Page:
Table of Contents
Advances in Psychiatry
Volume 2014 (2014), Article ID 859735, 16 pages
Review Article

D-Serine in Neuropsychiatric Disorders: New Advances

1Research and Psychiatry Departments, Ezrath Nashim-Herzog Memorial Hospital, P.O. Box 3900, 91035 Jerusalem, Israel
2Hadassah Medical School, Hebrew University, Jerusalem, Israel

Received 2 February 2014; Accepted 17 April 2014; Published 19 June 2014

Academic Editor: Raphael J. Braga

Copyright © 2014 Andrea R. Durrant and Uriel Heresco-Levy. This is an open access article distributed under the Creative Commons Attribution License, which permits unrestricted use, distribution, and reproduction in any medium, provided the original work is properly cited.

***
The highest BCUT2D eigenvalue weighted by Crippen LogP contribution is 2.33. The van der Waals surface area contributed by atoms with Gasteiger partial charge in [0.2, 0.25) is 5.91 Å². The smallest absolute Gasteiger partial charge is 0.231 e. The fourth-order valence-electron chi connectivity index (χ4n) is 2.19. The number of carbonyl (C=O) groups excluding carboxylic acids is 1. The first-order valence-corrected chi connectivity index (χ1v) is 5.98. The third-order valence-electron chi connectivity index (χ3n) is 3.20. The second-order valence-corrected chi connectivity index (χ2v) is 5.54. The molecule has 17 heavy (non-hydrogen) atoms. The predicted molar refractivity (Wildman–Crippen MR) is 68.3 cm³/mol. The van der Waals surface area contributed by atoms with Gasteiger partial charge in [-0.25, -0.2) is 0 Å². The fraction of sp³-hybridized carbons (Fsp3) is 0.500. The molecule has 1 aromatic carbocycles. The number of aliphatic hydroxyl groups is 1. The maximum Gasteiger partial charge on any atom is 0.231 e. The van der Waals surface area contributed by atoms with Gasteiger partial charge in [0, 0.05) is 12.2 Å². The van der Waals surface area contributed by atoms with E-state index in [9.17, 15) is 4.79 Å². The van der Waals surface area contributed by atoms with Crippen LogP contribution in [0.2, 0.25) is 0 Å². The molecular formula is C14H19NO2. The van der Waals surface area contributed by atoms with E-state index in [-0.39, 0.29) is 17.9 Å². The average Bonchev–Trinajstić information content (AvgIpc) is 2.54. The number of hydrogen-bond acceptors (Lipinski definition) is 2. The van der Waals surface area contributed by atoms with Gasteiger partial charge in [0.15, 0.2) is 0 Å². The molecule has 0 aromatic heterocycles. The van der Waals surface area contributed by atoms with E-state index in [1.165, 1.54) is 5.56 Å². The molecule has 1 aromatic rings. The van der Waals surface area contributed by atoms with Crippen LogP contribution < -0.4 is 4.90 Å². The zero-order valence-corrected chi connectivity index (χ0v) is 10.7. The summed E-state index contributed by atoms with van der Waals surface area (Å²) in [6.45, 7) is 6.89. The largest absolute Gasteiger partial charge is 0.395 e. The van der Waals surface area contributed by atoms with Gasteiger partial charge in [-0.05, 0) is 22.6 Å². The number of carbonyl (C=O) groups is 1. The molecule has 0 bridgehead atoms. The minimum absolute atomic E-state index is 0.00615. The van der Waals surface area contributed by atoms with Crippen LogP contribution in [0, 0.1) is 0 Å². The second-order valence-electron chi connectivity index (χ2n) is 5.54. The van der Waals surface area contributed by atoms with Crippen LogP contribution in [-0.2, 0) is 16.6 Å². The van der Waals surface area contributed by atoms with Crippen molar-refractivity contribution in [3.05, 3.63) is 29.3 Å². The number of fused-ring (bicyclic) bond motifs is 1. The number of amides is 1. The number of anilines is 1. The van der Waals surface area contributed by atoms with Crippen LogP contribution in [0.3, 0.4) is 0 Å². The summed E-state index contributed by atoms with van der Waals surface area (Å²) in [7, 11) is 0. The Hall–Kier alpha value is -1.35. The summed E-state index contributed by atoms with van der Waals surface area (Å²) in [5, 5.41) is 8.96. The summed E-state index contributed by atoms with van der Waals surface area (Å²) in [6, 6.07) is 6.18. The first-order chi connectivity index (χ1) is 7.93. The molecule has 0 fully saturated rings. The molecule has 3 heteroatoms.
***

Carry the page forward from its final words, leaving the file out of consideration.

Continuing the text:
D-Serine (DSR) is an endogenous amino acid involved in glia-synapse interactions that has unique neurotransmitter characteristics. DSR acts as obligatory coagonist at the glycine site associated with the N-methyl-D-aspartate subtype of glutamate receptors (NMDAR) and has a cardinal modulatory role in major NMDAR-dependent processes including NMDAR-mediated neurotransmission, neurotoxicity, synaptic plasticity, and cell migration. Since either over- or underfunction of NMDARs may be involved in the pathophysiology of neuropsychiatric disorders; the pharmacological manipulation of DSR signaling represents a major drug development target. A first generation of proof-of-concept animal and clinical studies suggest beneficial DSR effects in treatment-refractory schizophrenia, movement, depression, and anxiety disorders and for the improvement of cognitive performance. A related developing pharmacological strategy is the indirect modification of DSR synaptic levels by use of compounds that alter the function of main enzymes responsible for DSR production and degradation. Accumulating data indicate that, during the next decade, we will witness important advances in the understanding of DSR role that will further contribute to elucidating the causes of neuropsychiatric disorders and will be instrumental in the development of innovative treatments.